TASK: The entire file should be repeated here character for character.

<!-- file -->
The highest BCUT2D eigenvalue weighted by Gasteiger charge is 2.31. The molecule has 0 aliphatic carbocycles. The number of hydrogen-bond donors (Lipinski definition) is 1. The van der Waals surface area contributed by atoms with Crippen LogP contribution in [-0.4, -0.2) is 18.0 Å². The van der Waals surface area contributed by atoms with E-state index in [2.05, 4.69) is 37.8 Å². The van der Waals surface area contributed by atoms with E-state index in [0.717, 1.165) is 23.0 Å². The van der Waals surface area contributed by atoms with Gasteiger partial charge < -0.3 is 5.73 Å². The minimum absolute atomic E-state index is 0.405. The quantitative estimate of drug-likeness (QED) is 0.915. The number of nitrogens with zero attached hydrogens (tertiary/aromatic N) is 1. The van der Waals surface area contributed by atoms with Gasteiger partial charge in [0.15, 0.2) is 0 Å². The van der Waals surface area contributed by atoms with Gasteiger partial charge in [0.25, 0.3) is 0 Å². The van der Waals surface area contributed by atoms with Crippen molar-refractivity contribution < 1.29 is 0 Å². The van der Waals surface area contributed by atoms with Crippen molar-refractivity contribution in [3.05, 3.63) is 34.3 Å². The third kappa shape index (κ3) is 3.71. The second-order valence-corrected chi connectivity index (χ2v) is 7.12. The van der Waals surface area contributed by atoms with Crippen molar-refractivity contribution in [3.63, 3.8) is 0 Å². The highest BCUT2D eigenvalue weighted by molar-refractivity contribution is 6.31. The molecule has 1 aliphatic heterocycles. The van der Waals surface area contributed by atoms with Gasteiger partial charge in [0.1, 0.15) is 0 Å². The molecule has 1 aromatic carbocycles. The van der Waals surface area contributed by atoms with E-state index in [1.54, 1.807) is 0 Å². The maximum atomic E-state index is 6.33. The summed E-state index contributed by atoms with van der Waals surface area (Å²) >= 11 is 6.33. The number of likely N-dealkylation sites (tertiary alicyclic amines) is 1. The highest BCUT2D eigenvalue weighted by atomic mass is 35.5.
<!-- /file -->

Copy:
The highest BCUT2D eigenvalue weighted by Gasteiger charge is 2.31. The molecule has 0 aliphatic carbocycles. The number of hydrogen-bond donors (Lipinski definition) is 1. The van der Waals surface area contributed by atoms with Crippen LogP contribution in [-0.4, -0.2) is 18.0 Å². The van der Waals surface area contributed by atoms with E-state index in [2.05, 4.69) is 37.8 Å². The van der Waals surface area contributed by atoms with E-state index in [0.717, 1.165) is 23.0 Å². The van der Waals surface area contributed by atoms with Gasteiger partial charge < -0.3 is 5.73 Å². The minimum absolute atomic E-state index is 0.405. The quantitative estimate of drug-likeness (QED) is 0.915. The number of nitrogens with zero attached hydrogens (tertiary/aromatic N) is 1. The van der Waals surface area contributed by atoms with Gasteiger partial charge in [0.15, 0.2) is 0 Å². The van der Waals surface area contributed by atoms with Gasteiger partial charge in [0.25, 0.3) is 0 Å². The van der Waals surface area contributed by atoms with Crippen molar-refractivity contribution < 1.29 is 0 Å². The van der Waals surface area contributed by atoms with Crippen molar-refractivity contribution in [3.05, 3.63) is 34.3 Å². The third kappa shape index (κ3) is 3.71. The second-order valence-corrected chi connectivity index (χ2v) is 7.12. The van der Waals surface area contributed by atoms with Crippen molar-refractivity contribution in [3.63, 3.8) is 0 Å². The highest BCUT2D eigenvalue weighted by molar-refractivity contribution is 6.31. The molecule has 1 aliphatic heterocycles. The van der Waals surface area contributed by atoms with Gasteiger partial charge in [0.1, 0.15) is 0 Å². The molecule has 1 aromatic carbocycles. The van der Waals surface area contributed by atoms with E-state index in [1.54, 1.807) is 0 Å². The maximum atomic E-state index is 6.33. The summed E-state index contributed by atoms with van der Waals surface area (Å²) >= 11 is 6.33. The number of likely N-dealkylation sites (tertiary alicyclic amines) is 1. The highest BCUT2D eigenvalue weighted by atomic mass is 35.5.